As for Giglio, there are a couple of issues: Is he a bigot? Yes, he is. When you preach from the pulpit calling for Christians to oppose the civil, legal equality of LGBT persons — that pretty much a textbook definition of a bigot. Whatever his religious thoughts, we all deserve equal treatment under the law. Gays don’t have that today, in large part because of the political activities of so-called Christians

    Was he being respectful (let alone a “friend”) of homosexuals? Well, no he wasn’t. When you refer to being gay as a “malfunction”, ( didn’t we used to say similar things about people of different races?) it is not respectful in the least, and furthermore, it is not even accurate. You can be gay and still be perfectly functional. And if the reference is some kind of odd biology argument — that being gay is some sort of defect because you are less likely to reproduce — well that’s just bunk. Homosexuality is actually a fairly common trait in nature, it has been observed in hundreds of species (esp. more evolved animals, like chimpanzees), and it clearly is functional, or it would not be so common. I could go on, about the field of social biology, or about explanations of same sex behavior as observed by scientists in the animal world, but that would be belabor the point: A theologian like Giglio doesn’t know anything about biology or genetics or evolution or the functions of sexuality — so he really isn’t correctly placed to talk about what is “malfunction”. In other, he was being an idiot when he said that, and a disrespectful one to boot.

    Was his theology kind to homosexuals? I believe really strongly in the command (in the Book of Matthew) about loving your neighbor as yourself — because I think others should be treated as I would want to be treated. Giglio got up and threw Leviticus at the gays. Leviticus tells us that gays should be put to death. Leviticus also says we should execute children who curse their parents (which means we should have a lot of dead kids), and adulterers, among lots of other things. Unfortunately it seems commonplace, and theologically suspect to throw Leviticus at gays but ONLY gays. Why do Christians seems to feel that only gays have to comply with Leviticus, but they (and everyone else) get off scott-free?

    Was it compassionate for him to call for people to be “cured” of their homosexuality? No, it was not. It was cruel. At best, those “pray away the gay” quack therapies are ineffective. Often, that type of “therapy” deeply wounds gay people (often young people coerced by unaccepting family), and makes them much more likely to suffer depression, anxiety and suicide.

    How many gay kids in his congregation do you think got dragged into “therapy” by their non-accepting parents, who wanted to have their kids “cured” of “the gay” (which is not a disease)? What do you think that kind of treatment does to those kids?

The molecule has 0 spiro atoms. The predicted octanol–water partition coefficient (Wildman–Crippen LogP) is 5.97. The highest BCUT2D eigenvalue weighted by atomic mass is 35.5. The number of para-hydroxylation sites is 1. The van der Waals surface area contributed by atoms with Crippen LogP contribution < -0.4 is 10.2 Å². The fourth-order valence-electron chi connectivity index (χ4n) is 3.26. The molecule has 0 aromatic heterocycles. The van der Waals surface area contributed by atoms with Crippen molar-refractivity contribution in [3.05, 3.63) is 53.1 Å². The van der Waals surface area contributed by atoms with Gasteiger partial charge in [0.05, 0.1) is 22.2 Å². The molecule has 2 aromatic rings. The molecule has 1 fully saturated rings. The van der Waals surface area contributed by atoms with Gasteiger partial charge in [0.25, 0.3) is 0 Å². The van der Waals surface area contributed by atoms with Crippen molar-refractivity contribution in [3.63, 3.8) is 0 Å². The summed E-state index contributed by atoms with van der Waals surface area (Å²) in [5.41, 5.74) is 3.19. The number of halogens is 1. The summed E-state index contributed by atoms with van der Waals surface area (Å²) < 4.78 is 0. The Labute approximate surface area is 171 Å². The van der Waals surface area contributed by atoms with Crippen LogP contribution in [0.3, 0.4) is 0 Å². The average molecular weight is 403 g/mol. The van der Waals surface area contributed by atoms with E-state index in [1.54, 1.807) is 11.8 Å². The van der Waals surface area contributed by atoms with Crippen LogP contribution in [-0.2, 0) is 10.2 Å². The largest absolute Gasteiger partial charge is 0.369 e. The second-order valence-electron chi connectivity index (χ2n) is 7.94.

You know, we have lots of families that get broken apart by homophobia. There was a survey out last year — it found that 40 percent of homeless youth are LGBT — which is really shocking since only about 5 percent of the population is LGBT. And so many of those kids literally get thrown out by their families because they rejected them because they are gay. How many of the parents in Giglio’s congregation rejected their kids because they think that is what God wants? And here is Giglio reinforcing that message from the pulpit. How many families got ripped apart? That is why homophobia, not homosexuality, is a sin. Unfortunately, it is young people who pay a disproportionate price for the sins of adult homophobia.

    As for this dialogue business — the basic humanity of LGBT persons, and the requirement for their equality, is no longer open for debate.

  • Jay

    Poor Pastor Giglio. He is such a victim. It is not only his right to describe gay people as “malfunctions,” to cite the Levitical injunction that homosexuals should be put to death, to tell them that they are going to hell, but he also wants to be rewarded for doing so. I spent an hour listening to his notorious sermon, which may have been written almost 20 years ago, but which has been in continual circulation since then, and it is literally stomach turning. It amounts to nothing less than spiritual terrorism, which to mind is worse than physical terrorism. People like him have blood on their hands. Young gay people hearing his message all too often commit suicide. Shed your crocodile tears for them, not for this huckster.

  • Pingback: The Briefing for Friday 1/11/2013 « Ponder Anew

  • Jay

    See this reflection by Claude Summers at glbtq.com on the spiritual terrorism of Louie Giglio.

  • Nick

    Basil, ill own the label ‘Mr Snarkypants’. Sorry for being unkind in that comment. Also, I was typing on my phone and my typo was legit too. Forgive me for that, Basil?

  • Basil

    All is forgiven. Snarkypants was tongue-in-cheek

  • http://nickrynerson.com Nick Rynerson

    Thanks Basil! :)

  • Tim W

    Nick you found your way back to comment on Basil’s post. Why have you not commented on Scott’s wonderful and point by point objections to Louie’s sermon?